Climbers on Stone Mountain

The southern charm of Tennessee was my home for many years, where I immersed myself in the diverse climbing terrains across the region. From the crack-climbing heaven of T-Wall to the daring sandstone faces of Lookout Mountain’s Sunset, the South is a climber’s paradise. And who could forget the varied charms of Looking Glass, each face offering its unique climbing challenge? Think about the adrenaline rush that must have surged through Excite Steve Longnecker when he first scaled the Nose. For thrill-seekers craving long routes, daring runouts, and jaw-dropping exposure, Whiteside’s towering walls are a must-visit.

In this climbing wonderland, my Tennessee partners and I began a Thanksgiving tradition of driving the 6 to 7 hours to Stone Mountain that soon caught on among local climbers. Our annual climb morphed into a social climbing fiesta, culminating in a grand feast, complete with turkey, at our campsite. Despite waking up occasionally to fresh snow, the southern sun shinning brightly on the Great Arch never let us down.

Stone Mountain, a massive and gorgeous granite dome, tucked away in the foothills of North Carolina is a siren call to climbers seeking unparalleled friction climbing adventures. The South Face is the star attraction here. Don’t be deceived by The Great Arch from afar, which offer casual climbing up a very prominent formation with gear placement at every move – it’s an exception. Most of Stone Mountain’s multi-pitch routes offer minimal protection, few handholds both of which lead to heart-stopping runouts where trusting your shoe rubber, balance and mental edge is more important than how many pull ups you can do. While the routes are bolt protected, don’t confuse them or sport routes. I’ve slipped here and end up 70 down only to have to repeat most of the pitch.

Let’s journey back to the vibrant 1960s, a time when climbing legends such as George DeWolfe, Tim McMillan, Jim McEver, and Bob Rotert etched their names onto Stone Mountain. Their pioneering ascents on iconic routes like “The Great Arch” and “No Alternative” laid the foundation for a climbing legacy that still resonates throughout North Carolina. By 1975, even formidable classics, including my personal favorite, the challenging 5.10 route known as “Rainy Day Women,” had been conquered, epitomizing the bold spirit of those early climbers.

Fast forward to the present day, and Stone Mountain has seen some modern updates thanks to the Carolina Climbers Coalition. Old bolts have been replaced, providing today’s climbers with a slightly less nerve-wracking experience on those demanding runouts. Make sure you show you support by joining your local climbing coalitions or the Access Fund.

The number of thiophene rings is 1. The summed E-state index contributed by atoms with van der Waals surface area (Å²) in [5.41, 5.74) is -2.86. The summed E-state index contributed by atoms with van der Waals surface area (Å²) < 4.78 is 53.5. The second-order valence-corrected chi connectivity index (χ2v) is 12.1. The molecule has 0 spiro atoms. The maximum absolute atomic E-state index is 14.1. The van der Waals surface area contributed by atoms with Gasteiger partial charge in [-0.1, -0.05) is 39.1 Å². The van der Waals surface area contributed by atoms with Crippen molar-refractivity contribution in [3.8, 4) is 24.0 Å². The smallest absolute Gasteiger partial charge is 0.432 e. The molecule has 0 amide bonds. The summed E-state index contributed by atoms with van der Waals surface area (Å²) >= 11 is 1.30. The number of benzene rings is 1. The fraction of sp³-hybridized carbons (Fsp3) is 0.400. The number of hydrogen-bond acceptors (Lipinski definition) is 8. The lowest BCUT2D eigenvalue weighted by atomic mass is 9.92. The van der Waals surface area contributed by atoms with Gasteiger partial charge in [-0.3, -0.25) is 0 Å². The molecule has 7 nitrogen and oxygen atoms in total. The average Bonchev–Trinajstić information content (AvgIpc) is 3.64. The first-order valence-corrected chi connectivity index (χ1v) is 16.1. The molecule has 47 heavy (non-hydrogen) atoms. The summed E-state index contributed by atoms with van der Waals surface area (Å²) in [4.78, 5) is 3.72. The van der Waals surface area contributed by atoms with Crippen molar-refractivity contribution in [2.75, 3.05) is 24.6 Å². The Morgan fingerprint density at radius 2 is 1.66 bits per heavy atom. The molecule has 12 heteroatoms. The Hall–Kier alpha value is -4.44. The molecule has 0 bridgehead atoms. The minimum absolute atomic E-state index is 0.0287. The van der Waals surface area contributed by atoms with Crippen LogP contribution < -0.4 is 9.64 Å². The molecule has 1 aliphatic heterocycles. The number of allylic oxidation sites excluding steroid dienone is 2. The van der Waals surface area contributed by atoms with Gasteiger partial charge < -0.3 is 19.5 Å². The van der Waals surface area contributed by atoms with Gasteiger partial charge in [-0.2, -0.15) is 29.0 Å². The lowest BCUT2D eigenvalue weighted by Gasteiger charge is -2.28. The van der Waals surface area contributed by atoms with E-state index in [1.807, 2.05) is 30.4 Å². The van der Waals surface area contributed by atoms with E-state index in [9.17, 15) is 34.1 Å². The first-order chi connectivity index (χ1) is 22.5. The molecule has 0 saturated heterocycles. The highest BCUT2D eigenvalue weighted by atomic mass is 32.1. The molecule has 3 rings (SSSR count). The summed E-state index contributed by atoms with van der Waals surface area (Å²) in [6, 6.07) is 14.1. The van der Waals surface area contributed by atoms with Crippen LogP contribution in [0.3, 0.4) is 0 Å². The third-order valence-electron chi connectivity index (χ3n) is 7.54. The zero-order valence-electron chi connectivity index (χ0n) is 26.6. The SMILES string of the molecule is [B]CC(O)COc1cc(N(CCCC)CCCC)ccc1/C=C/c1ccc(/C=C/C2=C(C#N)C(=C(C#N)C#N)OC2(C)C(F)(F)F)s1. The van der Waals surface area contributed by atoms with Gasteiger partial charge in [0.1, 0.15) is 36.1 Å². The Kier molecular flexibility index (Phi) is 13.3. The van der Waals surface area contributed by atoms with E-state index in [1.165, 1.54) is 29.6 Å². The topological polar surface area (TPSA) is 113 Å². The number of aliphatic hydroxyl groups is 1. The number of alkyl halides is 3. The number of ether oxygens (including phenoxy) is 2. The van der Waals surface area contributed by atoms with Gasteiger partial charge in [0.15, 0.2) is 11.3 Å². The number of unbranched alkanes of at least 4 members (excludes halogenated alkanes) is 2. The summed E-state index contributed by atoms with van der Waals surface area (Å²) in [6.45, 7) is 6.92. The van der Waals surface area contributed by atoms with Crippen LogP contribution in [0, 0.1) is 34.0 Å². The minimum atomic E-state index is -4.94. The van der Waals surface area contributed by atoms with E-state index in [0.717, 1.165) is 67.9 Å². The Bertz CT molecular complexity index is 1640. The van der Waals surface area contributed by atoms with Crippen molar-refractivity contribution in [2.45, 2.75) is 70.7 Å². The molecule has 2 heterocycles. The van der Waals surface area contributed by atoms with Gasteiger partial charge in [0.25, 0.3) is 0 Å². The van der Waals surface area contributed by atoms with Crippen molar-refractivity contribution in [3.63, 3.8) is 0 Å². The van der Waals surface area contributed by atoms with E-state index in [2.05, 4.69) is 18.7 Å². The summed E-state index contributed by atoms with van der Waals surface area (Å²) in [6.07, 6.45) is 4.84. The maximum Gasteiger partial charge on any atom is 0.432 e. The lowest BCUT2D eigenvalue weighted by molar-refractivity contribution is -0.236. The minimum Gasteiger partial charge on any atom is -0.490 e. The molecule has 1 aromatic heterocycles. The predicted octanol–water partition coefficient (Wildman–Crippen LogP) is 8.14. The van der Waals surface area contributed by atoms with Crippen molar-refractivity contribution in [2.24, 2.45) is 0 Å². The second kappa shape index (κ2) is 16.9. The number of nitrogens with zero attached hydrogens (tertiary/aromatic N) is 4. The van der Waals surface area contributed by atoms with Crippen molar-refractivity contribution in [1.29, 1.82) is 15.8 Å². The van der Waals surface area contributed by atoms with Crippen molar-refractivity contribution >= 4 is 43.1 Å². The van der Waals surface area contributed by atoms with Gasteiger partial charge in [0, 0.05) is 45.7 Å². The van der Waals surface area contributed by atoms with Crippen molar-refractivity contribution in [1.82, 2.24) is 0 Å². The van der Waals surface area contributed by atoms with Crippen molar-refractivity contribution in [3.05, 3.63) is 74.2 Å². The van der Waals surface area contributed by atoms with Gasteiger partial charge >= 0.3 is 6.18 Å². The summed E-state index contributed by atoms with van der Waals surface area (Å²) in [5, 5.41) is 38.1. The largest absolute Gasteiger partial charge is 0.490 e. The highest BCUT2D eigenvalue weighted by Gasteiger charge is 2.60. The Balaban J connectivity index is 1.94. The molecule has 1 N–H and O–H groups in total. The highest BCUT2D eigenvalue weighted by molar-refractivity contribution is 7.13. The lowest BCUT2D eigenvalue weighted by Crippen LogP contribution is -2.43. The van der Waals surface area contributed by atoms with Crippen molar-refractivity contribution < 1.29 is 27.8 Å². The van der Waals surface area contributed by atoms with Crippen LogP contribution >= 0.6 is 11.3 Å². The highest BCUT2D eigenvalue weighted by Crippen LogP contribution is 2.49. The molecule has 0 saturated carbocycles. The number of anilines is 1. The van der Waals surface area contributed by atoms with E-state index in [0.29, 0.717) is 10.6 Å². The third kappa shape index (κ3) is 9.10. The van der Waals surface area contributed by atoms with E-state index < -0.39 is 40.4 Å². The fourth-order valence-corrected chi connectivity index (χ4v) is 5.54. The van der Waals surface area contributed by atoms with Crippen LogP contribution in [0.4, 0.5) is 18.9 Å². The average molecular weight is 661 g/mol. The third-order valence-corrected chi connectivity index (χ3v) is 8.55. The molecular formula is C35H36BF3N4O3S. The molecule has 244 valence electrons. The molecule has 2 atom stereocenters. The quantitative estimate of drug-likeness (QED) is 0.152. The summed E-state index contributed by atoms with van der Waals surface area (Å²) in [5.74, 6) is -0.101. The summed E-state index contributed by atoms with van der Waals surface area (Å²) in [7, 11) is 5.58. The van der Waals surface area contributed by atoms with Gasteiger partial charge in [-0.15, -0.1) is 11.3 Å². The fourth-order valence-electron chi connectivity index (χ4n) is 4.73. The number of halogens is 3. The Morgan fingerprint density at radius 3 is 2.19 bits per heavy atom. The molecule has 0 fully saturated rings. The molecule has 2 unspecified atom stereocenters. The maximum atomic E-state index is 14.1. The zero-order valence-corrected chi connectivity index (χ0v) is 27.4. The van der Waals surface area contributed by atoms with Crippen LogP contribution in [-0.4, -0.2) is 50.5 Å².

Looking for some practical advice? Winter is the ideal time to tackle Stone Mountain’s sun-drenched South Face, when friction is at its best. Double ropes are a must for rappels, light racks will suffice, and bolted anchors ensure safe belays. Camping options are available in the park or nearby private grounds, but for those seeking home comforts, Elkin offers meals and motels.

Getting there is straightforward – Stone Mountain is just 70 miles north of Charlotte on I-77, near Elkin. Follow US 21, turn onto Traphill Road (NC 1002), and let the adventure begin all the way to John P. Frank Parkway, where signs will guide you to Stone Mountain Park.

Whether you’re a seasoned climber or a novice seeking new adventures, Stone Mountain offers an unparalleled climbing experience. While the challenging runouts may test your courage, fear not – they are an integral part of the exhilarating journey. Each season, except for the scorching summer, Stone Mountain unveils optimal climbing conditions, basking in the warm embrace of the sun. Today, Stone Mountain proudly stands as one of North Carolina’s premier climbing destinations, showcasing its true potential as a playground for climbers.

In conclusion, Stone Mountain, North Carolina, is more than just a climbing spot – it’s a testament to human resilience, a tribute to the pioneers who dared to overcome nature’s challenges. These tales of daring adventure echo through the granite, ensuring that the spirit of exploration forever burns bright in the heart of Stone Mountain.

Share your climbing tradition at Thanksgiving in the comments below! We’d love to hear about your experiences and favorite spots.

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